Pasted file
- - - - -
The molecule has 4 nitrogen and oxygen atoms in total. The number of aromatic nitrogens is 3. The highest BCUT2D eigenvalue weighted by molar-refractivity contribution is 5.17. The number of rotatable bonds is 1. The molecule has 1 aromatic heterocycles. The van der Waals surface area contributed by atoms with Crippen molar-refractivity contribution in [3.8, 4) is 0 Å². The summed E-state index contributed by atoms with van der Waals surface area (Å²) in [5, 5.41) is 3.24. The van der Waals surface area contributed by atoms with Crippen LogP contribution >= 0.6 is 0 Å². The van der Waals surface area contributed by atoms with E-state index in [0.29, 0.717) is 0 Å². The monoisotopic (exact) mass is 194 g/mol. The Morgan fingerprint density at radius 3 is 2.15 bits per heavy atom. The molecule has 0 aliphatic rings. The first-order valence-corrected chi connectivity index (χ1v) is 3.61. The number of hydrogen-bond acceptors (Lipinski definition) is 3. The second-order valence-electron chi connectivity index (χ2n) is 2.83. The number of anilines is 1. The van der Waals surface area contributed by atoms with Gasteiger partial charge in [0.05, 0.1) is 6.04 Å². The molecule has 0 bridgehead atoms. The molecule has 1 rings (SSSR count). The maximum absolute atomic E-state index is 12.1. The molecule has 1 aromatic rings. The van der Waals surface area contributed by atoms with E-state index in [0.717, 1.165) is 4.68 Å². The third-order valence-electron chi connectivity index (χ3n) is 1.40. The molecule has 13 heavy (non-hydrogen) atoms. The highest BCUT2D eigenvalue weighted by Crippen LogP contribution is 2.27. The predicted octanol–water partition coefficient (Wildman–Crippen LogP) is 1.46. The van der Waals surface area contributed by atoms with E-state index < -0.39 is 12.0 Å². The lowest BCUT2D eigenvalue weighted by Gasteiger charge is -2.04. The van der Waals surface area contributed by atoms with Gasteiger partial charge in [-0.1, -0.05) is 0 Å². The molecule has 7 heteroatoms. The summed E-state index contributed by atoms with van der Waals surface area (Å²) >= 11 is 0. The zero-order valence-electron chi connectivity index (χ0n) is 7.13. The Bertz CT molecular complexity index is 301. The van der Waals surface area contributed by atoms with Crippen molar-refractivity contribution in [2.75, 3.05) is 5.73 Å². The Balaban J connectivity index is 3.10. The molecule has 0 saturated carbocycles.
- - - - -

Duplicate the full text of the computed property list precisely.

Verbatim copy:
The molecule has 4 nitrogen and oxygen atoms in total. The number of aromatic nitrogens is 3. The highest BCUT2D eigenvalue weighted by molar-refractivity contribution is 5.17. The number of rotatable bonds is 1. The molecule has 1 aromatic heterocycles. The van der Waals surface area contributed by atoms with Crippen molar-refractivity contribution in [3.8, 4) is 0 Å². The summed E-state index contributed by atoms with van der Waals surface area (Å²) in [5, 5.41) is 3.24. The van der Waals surface area contributed by atoms with Crippen LogP contribution >= 0.6 is 0 Å². The van der Waals surface area contributed by atoms with E-state index in [0.29, 0.717) is 0 Å². The monoisotopic (exact) mass is 194 g/mol. The Morgan fingerprint density at radius 3 is 2.15 bits per heavy atom. The molecule has 0 aliphatic rings. The first-order valence-corrected chi connectivity index (χ1v) is 3.61. The number of hydrogen-bond acceptors (Lipinski definition) is 3. The second-order valence-electron chi connectivity index (χ2n) is 2.83. The number of anilines is 1. The van der Waals surface area contributed by atoms with Gasteiger partial charge in [0.05, 0.1) is 6.04 Å². The molecule has 0 bridgehead atoms. The molecule has 1 rings (SSSR count). The maximum absolute atomic E-state index is 12.1. The molecule has 1 aromatic rings. The van der Waals surface area contributed by atoms with E-state index in [0.717, 1.165) is 4.68 Å². The third-order valence-electron chi connectivity index (χ3n) is 1.40. The molecule has 13 heavy (non-hydrogen) atoms. The highest BCUT2D eigenvalue weighted by Crippen LogP contribution is 2.27. The predicted octanol–water partition coefficient (Wildman–Crippen LogP) is 1.46. The van der Waals surface area contributed by atoms with E-state index < -0.39 is 12.0 Å². The lowest BCUT2D eigenvalue weighted by Gasteiger charge is -2.04. The van der Waals surface area contributed by atoms with Gasteiger partial charge in [-0.1, -0.05) is 0 Å². The molecule has 7 heteroatoms. The summed E-state index contributed by atoms with van der Waals surface area (Å²) >= 11 is 0. The zero-order valence-electron chi connectivity index (χ0n) is 7.13. The Bertz CT molecular complexity index is 301. The van der Waals surface area contributed by atoms with Crippen molar-refractivity contribution in [2.75, 3.05) is 5.73 Å². The Balaban J connectivity index is 3.10. The molecule has 0 saturated carbocycles.